The political-media establishment consensus is Labour will have a hard time establishing credibility on the economy until it gets to grips with deficit reduction.
The first part of that equation is true, the latter part not necessarily so. More likely than not, it is the government that will lose support of the electorate and push more people to give Ed Miliband a chance. As the saying goes: governments lose elections, oppositions rarely win them.
Let’s be in no doubt: Labour has a long hard slog ahead. But recent trends show this may not be as difficult as some think.
I won’t get into how Labour could improve its ratings on the economy here, but there is one key metric Ed Miliband has to get to grips with.
That metric is whether Ed Miliband can be trusted to take difficult decisions. To show he is capable of doing so, he has think big, symbolic and unexpected. He also has to take decisions that throw up a national debate not just a Westminster-centric one.
Without the trust that he can be bold to do what it takes to sort out the economy, voters won’t put their faith in either of the Eds.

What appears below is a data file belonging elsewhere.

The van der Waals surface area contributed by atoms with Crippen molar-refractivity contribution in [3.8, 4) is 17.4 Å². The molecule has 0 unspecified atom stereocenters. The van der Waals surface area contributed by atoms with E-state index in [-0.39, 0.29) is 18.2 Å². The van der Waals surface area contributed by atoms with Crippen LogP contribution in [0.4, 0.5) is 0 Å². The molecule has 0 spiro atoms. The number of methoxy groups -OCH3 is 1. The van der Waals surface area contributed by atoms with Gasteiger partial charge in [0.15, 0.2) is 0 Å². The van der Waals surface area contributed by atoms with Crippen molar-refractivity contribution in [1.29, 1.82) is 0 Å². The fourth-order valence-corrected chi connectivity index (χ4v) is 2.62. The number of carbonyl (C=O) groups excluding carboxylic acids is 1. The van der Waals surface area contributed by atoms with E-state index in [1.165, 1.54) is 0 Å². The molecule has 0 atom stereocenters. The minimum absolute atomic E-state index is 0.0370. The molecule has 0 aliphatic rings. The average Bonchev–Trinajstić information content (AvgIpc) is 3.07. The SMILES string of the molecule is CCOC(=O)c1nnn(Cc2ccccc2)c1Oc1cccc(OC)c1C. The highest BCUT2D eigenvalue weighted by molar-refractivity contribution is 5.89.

But a bigger part of the equation is dependent on what the government does. And this is where they’re in serious trouble.
The chart below tracks voter sentiment over the last year. Even before the budget it was heading in the wrong direction.
Osborne had to introduce stealth taxes and annoy a large chunk of the electorate for good reason: the economy isn’t growing. He has to find the money from somewhere, and he’s cut spending for the poorest as far as he can without inviting riots on the streets.
He has been criticised vociferously by Conservatives for the cack-handed way he introduced the granny and pasty taxes, but they assume such debacles can be avoided in the future.
But they’re living in fantasyland. Every projection says the British economy won’t grow over the next few years. Worse, real incomes are going to decline as Osborne relies ever more on consumer spending to resuscitate the economy.
To be blunt: short of an economic miracle, the Labour party leader won’t face a shortage of material on the economy to attack the government over. The Coalition itself is also likely to get more strained as they fight over a shrinking pie to appease two different sets of voters.
Ed Miliband has more room to be bold and maneuver on the economy than many think.